Gender components in nominations within German elections have resulted with women sitting in 30 percent of the Bundestag. Using the German example as a measure, RCV with parties choosing to nominate men and women could nearly double the number of women in Congress from the current 19 percent. Germany’s mixed-member proportional system provides a comparison. Half of the Bundestag is elected winner-take-all from single seats while the other half is proportional representation with the whole country as an at-large unit. Germany uses closed party-list ballots for the at-large part of the ballot. Davidson-Schmich says parties don’t have gender components for the single-seat nominations. As a result, of the nominations of women were very low for this half of the Bundestag. The author says this can account for the stagnation of the number of women in office (p. 147). The rules matter with how parties nominate women.

Reformers could also look at the proportional version of Ranked Choice Voting. Research by FairVote’s Representation 2020 project shows that multi-member districts tend to elect more women. State legislatures that use multi-member districts have 31 percent women compared to states with single-member districts, which are 22.8 percent women (p. 18). The combination of a gender component in nominations with multi-member districts, promises a potent means to pull more women into politics.


Gender components within nominations are a proven device to get more women in the political arena. The rules matter in an election and an examination of them could open doors for women. A party-list proportional representation system could be a hard sell in the United States. Another issue is an anti-party attitude held by elites and voters alike. That said, political parties can open up their nominations with unassembled caucuses, mail ballots or online voting.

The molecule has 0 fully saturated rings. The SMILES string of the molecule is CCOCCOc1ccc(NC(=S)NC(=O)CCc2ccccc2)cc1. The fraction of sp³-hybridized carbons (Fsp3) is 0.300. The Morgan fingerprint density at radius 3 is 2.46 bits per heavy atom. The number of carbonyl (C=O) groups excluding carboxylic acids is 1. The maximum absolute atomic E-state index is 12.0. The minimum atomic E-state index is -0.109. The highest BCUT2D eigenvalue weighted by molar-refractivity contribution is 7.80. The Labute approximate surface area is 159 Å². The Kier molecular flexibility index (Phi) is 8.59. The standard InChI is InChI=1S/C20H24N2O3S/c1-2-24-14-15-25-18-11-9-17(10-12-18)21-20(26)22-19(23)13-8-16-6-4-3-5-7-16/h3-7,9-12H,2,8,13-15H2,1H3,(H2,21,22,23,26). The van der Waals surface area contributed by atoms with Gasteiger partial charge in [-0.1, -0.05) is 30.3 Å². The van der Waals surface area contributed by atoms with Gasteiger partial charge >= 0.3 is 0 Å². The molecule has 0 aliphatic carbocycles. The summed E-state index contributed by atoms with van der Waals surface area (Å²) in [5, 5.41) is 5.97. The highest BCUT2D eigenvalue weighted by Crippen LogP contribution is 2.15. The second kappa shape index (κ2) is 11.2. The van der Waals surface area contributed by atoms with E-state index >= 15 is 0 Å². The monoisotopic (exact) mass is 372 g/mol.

American versions of proportional representation have already withstood court scrutiny and are in use with local elections here in the United States. Until larger social issues regarding gender in politics lessen their influence on the gender gap, inclusive election rules can make headway towards parity of the sexes in politics.


Bylaws of the Democratic Party of the State of Washington,

Center for American Women and Politics (2014) CAWP Fact Sheet Women in the U.S. Congress Eagleton Institute of Politics, Rutgers University,

Davidson-Schmich, L.K., (2010) Gender Quota Compliance and Contagion in the 2009 Bundestag Election German Politics and Society, Issue 96 Vol. 28, No. 3 Fall

Donovan, T., Barreto, M., Collingwood, L., (2009) An Assessment of Rank Choice Voting’s Debut in Pierce County. A Research Report of The Washington Poll

FairVote The State of Women’s Representation 2013-2014 American Women in Elected Office & Prospects for Change, Representation 2020 A Century from Suffrage to Parity

Lawless, L.L., Fox, R.L. (2010) It Still Takes a Candidate: Why women don’t run for office. Cambridge University Press, New York

National Conference of State Legislators (2013) Women In State Legislatures: 2013 Legislative Session As of November 2013.

National Republican Congressional Committee (NRCC) Project Grow


[1] Angela Merkel is the first woman Chancellor of Germany. She is also the first woman head of a German political party.

[2] With the single-winner version, choices are tabulated and any candidate that receives 50+1 percent is elected. If no candidate gets this threshold, the last place finisher is eliminated and their voters’ subsequent rankings are distributed among the remaining candidates. This process can be repeated until a candidate reaches the winning threshold.